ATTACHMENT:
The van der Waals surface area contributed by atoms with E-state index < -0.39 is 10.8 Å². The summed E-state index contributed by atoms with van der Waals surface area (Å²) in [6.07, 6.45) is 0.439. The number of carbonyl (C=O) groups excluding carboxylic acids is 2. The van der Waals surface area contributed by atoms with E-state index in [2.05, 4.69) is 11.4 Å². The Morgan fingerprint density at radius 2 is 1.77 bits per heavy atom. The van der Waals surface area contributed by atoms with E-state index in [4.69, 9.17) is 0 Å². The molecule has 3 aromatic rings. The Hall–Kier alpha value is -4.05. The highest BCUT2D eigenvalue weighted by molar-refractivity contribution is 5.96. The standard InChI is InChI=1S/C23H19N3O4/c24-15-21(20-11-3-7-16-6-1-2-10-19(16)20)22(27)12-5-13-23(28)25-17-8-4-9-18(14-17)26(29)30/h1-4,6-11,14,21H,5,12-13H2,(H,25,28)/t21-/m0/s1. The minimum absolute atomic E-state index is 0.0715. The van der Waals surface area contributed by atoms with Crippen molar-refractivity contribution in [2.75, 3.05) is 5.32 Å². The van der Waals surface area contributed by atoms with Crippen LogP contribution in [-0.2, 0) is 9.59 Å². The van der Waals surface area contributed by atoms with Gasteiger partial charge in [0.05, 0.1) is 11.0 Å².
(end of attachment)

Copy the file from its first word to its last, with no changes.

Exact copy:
The van der Waals surface area contributed by atoms with E-state index < -0.39 is 10.8 Å². The summed E-state index contributed by atoms with van der Waals surface area (Å²) in [6.07, 6.45) is 0.439. The number of carbonyl (C=O) groups excluding carboxylic acids is 2. The van der Waals surface area contributed by atoms with E-state index in [2.05, 4.69) is 11.4 Å². The Morgan fingerprint density at radius 2 is 1.77 bits per heavy atom. The van der Waals surface area contributed by atoms with E-state index in [4.69, 9.17) is 0 Å². The molecule has 3 aromatic rings. The Hall–Kier alpha value is -4.05. The highest BCUT2D eigenvalue weighted by molar-refractivity contribution is 5.96. The standard InChI is InChI=1S/C23H19N3O4/c24-15-21(20-11-3-7-16-6-1-2-10-19(16)20)22(27)12-5-13-23(28)25-17-8-4-9-18(14-17)26(29)30/h1-4,6-11,14,21H,5,12-13H2,(H,25,28)/t21-/m0/s1. The minimum absolute atomic E-state index is 0.0715. The van der Waals surface area contributed by atoms with Crippen molar-refractivity contribution in [2.75, 3.05) is 5.32 Å². The van der Waals surface area contributed by atoms with Crippen LogP contribution in [-0.2, 0) is 9.59 Å². The van der Waals surface area contributed by atoms with Gasteiger partial charge in [0.05, 0.1) is 11.0 Å².